Croatia Full of Life? Perhaps Not… How Do Tourists Really View Croatia?

Lauren Simmonds

There’s no doubt that Croatia is truly a stunning country with a lot to boast about. From being extremely rich in natural resources to outstanding beauty, there’s something for everyone in this very conveniently positioned little nation of a mere four million inhabitants. 

Pristine beaches and the sparkling Adriatic sea, the glitz and the glamour of the Dalmatian coast, Istria’s rolling wine country, the funky Croatian capital of Zagreb, the rugged beauty of Gorski Kotar and Lika, to the golden fields of Slavonia and Baranja… the list goes on and on. The Croatian Tourist Board didn’t do badly in picking the now classic ”Croatia full of life” slogan to market the country to the rest of the world, but is it really true? 

Those of us living and working here know very well that Croatia being full of life certainly isn’t true in the economic sense, unless it is providing Croatian lives to the labour markets of other countries as some sort of export product, that is. Tourists, however, get to enjoy the freedom of ”surface level Croatia”, it looks a bit like a runway model before she takes her makeup off. The sea, the sunshine, the picturesque scenery and the friendly locals who you’d never know are likely working under less than acceptable conditions paint a beautiful image of Croatia for those merely here to enjoy it. Apparently.

As Glas Istre writes on the 6th of June, 2019, stinking drains and sewers, poor and very limited public transport, overcrowded cities, national parks and beaches, and a total and utter lack of parking places are just some of the far more negative aspects of Croatia that foreign tourists claim to experience when visiting the country. Although it is indeed seen as strikingly beautiful, Croatia, as foreign guests consider it, has enormous problems in managing its destinations, according to a report from

The perception and brand of Croatia itself is defined by its incredible nature and natural beauty, those are things we can’t influence (thankfully, as if we could we’d likely mess them up).

Owing to Croatia’s lucky geographical position, as many as 55.6 percent of Croatia-related announcements on social networks or any other websites and platforms mention Croatia’s abundance of sunshine, the sea, the beaches and the national parks, which are things that, rather ironically, tourists see as the only good things about the country. Nature, as Siniša Topalović, a partner in the consulting company Horwath HTL states, isn’t a term used by the Croatian Tourist Board to brand Croatia.

Croatia Full of Life is not remotely what tourists actually perceive because no events are mentioned anywhere by the aforementioned tourist board. Croatia, at least in the eyes of our visitors, is not full of life, according to Topalović. In fact, only the Croatian capital of Zagreb succeeded in living up to the ”full of life” slogan. Along with the city’s Upper Town (Gornji grad), where tourists are typically delighted with various events and festivals which are now well recognised, both during winter and summer, and tourists visiting the Croatian capital are fascinated by the city’s numerous quirky cafés and the cultural phenomenon of coffee drinking throughout the day.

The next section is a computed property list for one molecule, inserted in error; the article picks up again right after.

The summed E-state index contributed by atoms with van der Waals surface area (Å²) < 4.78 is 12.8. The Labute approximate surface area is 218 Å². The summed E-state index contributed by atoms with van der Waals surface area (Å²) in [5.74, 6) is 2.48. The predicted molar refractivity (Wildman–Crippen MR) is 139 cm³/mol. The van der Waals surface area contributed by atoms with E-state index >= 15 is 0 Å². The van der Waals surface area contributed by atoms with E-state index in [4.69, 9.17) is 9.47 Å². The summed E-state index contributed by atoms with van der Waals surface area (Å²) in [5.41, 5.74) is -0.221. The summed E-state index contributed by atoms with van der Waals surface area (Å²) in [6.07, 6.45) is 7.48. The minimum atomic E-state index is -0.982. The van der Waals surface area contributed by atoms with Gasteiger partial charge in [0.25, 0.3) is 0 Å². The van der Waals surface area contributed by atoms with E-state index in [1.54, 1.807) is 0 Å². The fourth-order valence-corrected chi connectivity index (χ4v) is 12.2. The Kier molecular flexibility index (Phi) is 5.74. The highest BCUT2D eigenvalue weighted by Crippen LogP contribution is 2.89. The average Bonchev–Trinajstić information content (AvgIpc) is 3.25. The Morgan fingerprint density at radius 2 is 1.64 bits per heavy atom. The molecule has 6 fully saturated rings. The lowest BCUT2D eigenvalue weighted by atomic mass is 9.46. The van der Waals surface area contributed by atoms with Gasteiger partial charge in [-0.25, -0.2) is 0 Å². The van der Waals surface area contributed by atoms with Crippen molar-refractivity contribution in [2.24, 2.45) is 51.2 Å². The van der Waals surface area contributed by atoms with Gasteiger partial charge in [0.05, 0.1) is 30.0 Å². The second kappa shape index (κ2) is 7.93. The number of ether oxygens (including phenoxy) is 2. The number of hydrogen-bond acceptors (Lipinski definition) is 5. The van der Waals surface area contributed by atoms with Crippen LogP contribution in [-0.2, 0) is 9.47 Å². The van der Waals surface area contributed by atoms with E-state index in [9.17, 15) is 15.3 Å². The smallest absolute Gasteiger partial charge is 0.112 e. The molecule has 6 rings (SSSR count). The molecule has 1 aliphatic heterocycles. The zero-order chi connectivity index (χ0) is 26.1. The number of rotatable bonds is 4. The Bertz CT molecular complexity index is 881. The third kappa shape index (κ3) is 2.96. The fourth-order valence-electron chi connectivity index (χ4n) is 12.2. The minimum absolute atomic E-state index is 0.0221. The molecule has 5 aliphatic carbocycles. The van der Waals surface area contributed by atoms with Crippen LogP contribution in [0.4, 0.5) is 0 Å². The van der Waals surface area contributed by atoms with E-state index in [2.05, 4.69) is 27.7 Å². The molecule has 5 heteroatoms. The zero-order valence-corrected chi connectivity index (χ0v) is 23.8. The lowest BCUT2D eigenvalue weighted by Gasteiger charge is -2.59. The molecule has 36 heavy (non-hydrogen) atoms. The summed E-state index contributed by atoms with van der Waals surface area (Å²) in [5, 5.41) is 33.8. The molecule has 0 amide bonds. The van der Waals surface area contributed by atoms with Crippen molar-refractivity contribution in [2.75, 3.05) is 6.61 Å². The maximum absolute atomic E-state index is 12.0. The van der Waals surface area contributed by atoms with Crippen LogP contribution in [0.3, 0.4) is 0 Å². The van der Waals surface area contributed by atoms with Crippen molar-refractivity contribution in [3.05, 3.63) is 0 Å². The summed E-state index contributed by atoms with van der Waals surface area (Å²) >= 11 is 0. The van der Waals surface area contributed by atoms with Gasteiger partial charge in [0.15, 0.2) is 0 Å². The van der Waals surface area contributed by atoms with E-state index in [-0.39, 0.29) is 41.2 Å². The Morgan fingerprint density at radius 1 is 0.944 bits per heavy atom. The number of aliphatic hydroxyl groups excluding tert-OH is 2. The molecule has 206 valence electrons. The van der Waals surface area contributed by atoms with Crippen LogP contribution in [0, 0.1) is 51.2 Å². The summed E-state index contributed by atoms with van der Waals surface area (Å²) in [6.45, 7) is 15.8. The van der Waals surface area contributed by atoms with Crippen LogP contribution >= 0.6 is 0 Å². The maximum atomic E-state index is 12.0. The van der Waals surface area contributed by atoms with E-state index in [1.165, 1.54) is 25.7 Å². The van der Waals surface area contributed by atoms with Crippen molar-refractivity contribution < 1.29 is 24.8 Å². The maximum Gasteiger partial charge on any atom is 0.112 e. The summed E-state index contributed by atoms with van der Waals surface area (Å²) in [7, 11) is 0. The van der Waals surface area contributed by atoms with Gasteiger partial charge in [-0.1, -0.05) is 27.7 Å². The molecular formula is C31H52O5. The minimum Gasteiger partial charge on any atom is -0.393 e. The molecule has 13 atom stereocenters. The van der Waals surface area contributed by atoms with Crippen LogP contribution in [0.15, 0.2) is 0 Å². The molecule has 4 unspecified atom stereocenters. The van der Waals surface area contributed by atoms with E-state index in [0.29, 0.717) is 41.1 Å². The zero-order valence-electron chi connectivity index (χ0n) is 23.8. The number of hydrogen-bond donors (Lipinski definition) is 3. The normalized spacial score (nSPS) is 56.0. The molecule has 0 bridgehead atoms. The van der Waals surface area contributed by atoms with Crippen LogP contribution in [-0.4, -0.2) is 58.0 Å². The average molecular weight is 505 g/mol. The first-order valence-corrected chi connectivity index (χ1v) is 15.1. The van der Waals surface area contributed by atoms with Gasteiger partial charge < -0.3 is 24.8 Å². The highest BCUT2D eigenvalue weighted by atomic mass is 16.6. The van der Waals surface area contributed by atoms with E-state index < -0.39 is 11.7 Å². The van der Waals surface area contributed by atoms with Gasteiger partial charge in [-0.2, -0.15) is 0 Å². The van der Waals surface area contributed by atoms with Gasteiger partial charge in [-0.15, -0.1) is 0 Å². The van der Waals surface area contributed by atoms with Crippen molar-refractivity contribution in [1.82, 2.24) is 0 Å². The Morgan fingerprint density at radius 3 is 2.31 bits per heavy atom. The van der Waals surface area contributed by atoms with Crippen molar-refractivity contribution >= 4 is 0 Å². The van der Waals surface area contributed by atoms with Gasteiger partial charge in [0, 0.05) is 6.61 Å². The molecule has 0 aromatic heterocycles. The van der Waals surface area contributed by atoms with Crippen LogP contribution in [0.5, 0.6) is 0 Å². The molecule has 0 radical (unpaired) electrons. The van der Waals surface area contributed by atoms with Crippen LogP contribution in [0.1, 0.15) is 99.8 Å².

On the other hand, gastronomy, which Croatia is indeed often praised for, is recognised as one of Croatia’s ”stand out” features, either. When tourists write and talk about their visit to Croatia, less than ten percent of them mention the country’s food and drink, and when they pay attention to our gastronomy, they do so in a typically very generic manner, mentioning only the basics, whereas when discussing other countries and their gastronomic offers, much more detail tends to be revealed.

However, that is actually in line with what the Croatian Tourist Board does present on their social networks. Of the total of 1,100 published pieces of content on Instagram between July and October last year, only 40 of the posts are about the country’s rich gastronomy, while out of 400 such posts on Facebook, only about 15 of them talk about food and drink. Most of the content, as expected, refers to Croatia’s natural architecture.

The results of what tourists really think of Croatia were part of pilot studies conducted jointly by the startup thinktourism and the consulting company Horwath HTL through the new eDEST platform, which should serve as a support in managing tourist destinations.

It is, as Topalović explained, an innovative tourism product that provides an insight into tourists’ perceptions about a specific country, region, destination or particular tourist attraction. EDEST gathers together all comments, posts and reviews made by tourists from all forums, social networks, blogs and other websites and analyses and compares the perception of tourists about a particular destination with what the destination is actually trying to brand.

”People write all sorts on the Internet, and more than sixty percent of tourists are just browsing when choosing a location to spend their holiday in. With younger generations, this is the case in over ninety percent of cases. Therefore, we collect what they write and publish, and we offer an insight into what tourists are saying about this location, that is, eDEST is able to see the destination through the eyes of the visitor,” explained James Chappell from Horwath HTL.

The idea for this platform came from the start-up thinktourism, whose employees noted that there was a strong discrepancy between what a particular destination would want and what it actually was portraying in the eyes of visitors.

Make sure to follow our dedicated travel page for more information on tourism in Croatia and much, much more.


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